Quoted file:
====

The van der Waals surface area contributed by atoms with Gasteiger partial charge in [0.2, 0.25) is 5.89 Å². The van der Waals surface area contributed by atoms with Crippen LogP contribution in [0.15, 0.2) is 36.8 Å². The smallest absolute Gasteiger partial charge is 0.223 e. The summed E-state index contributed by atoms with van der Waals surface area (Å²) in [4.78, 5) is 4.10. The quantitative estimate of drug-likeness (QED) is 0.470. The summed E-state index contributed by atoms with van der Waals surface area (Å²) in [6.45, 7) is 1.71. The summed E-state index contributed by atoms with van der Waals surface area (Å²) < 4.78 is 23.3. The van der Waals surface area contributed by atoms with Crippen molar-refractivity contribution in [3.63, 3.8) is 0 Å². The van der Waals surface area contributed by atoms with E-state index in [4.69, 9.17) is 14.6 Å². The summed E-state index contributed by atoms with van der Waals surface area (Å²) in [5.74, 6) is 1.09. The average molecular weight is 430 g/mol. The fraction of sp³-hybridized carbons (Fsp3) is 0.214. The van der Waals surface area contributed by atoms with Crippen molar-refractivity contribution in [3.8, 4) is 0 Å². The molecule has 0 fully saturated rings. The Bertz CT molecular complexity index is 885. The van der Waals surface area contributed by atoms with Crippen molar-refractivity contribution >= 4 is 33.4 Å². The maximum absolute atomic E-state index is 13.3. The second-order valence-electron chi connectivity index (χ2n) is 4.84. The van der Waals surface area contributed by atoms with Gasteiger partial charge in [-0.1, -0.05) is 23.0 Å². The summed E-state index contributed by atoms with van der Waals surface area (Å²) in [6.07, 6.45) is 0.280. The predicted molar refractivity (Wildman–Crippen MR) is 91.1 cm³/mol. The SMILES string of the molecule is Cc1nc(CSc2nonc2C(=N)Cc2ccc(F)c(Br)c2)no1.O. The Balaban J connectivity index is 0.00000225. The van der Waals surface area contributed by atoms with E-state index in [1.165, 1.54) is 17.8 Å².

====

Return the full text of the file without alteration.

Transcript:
The van der Waals surface area contributed by atoms with Gasteiger partial charge in [0.2, 0.25) is 5.89 Å². The van der Waals surface area contributed by atoms with Crippen LogP contribution in [0.15, 0.2) is 36.8 Å². The smallest absolute Gasteiger partial charge is 0.223 e. The summed E-state index contributed by atoms with van der Waals surface area (Å²) in [4.78, 5) is 4.10. The quantitative estimate of drug-likeness (QED) is 0.470. The summed E-state index contributed by atoms with van der Waals surface area (Å²) in [6.45, 7) is 1.71. The summed E-state index contributed by atoms with van der Waals surface area (Å²) < 4.78 is 23.3. The van der Waals surface area contributed by atoms with Crippen molar-refractivity contribution in [3.63, 3.8) is 0 Å². The van der Waals surface area contributed by atoms with E-state index in [4.69, 9.17) is 14.6 Å². The summed E-state index contributed by atoms with van der Waals surface area (Å²) in [5.74, 6) is 1.09. The average molecular weight is 430 g/mol. The fraction of sp³-hybridized carbons (Fsp3) is 0.214. The van der Waals surface area contributed by atoms with Crippen molar-refractivity contribution in [3.8, 4) is 0 Å². The molecule has 0 fully saturated rings. The Bertz CT molecular complexity index is 885. The van der Waals surface area contributed by atoms with Crippen molar-refractivity contribution >= 4 is 33.4 Å². The maximum absolute atomic E-state index is 13.3. The second-order valence-electron chi connectivity index (χ2n) is 4.84. The van der Waals surface area contributed by atoms with Gasteiger partial charge in [-0.1, -0.05) is 23.0 Å². The summed E-state index contributed by atoms with van der Waals surface area (Å²) in [6.07, 6.45) is 0.280. The predicted molar refractivity (Wildman–Crippen MR) is 91.1 cm³/mol. The SMILES string of the molecule is Cc1nc(CSc2nonc2C(=N)Cc2ccc(F)c(Br)c2)no1.O. The Balaban J connectivity index is 0.00000225. The van der Waals surface area contributed by atoms with E-state index in [1.165, 1.54) is 17.8 Å².